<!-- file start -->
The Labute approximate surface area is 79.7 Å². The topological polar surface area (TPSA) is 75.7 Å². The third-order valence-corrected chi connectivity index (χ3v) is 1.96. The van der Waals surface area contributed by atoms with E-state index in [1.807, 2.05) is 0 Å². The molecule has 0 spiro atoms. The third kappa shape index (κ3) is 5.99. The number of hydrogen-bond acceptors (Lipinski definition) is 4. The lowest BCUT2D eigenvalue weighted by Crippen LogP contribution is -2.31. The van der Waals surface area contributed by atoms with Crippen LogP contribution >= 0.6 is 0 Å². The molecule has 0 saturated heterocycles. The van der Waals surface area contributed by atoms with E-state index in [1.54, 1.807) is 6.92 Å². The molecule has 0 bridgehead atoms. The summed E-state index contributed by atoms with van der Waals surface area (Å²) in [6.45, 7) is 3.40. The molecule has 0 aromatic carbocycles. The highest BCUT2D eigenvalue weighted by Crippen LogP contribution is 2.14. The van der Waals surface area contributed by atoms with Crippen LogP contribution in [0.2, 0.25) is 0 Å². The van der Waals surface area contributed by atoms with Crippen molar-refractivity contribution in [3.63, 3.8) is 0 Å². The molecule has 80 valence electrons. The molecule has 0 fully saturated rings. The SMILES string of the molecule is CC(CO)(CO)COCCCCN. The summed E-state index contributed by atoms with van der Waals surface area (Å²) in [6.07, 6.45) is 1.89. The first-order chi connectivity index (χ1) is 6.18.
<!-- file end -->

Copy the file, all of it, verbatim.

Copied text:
The Labute approximate surface area is 79.7 Å². The topological polar surface area (TPSA) is 75.7 Å². The third-order valence-corrected chi connectivity index (χ3v) is 1.96. The van der Waals surface area contributed by atoms with E-state index in [1.807, 2.05) is 0 Å². The molecule has 0 spiro atoms. The third kappa shape index (κ3) is 5.99. The number of hydrogen-bond acceptors (Lipinski definition) is 4. The lowest BCUT2D eigenvalue weighted by Crippen LogP contribution is -2.31. The van der Waals surface area contributed by atoms with Crippen LogP contribution >= 0.6 is 0 Å². The molecule has 0 saturated heterocycles. The van der Waals surface area contributed by atoms with E-state index in [1.54, 1.807) is 6.92 Å². The molecule has 0 bridgehead atoms. The summed E-state index contributed by atoms with van der Waals surface area (Å²) in [6.45, 7) is 3.40. The molecule has 0 aromatic carbocycles. The highest BCUT2D eigenvalue weighted by Crippen LogP contribution is 2.14. The van der Waals surface area contributed by atoms with Crippen LogP contribution in [0.2, 0.25) is 0 Å². The van der Waals surface area contributed by atoms with Crippen molar-refractivity contribution in [3.63, 3.8) is 0 Å². The molecule has 80 valence electrons. The molecule has 0 fully saturated rings. The SMILES string of the molecule is CC(CO)(CO)COCCCCN. The summed E-state index contributed by atoms with van der Waals surface area (Å²) in [6.07, 6.45) is 1.89. The first-order chi connectivity index (χ1) is 6.18.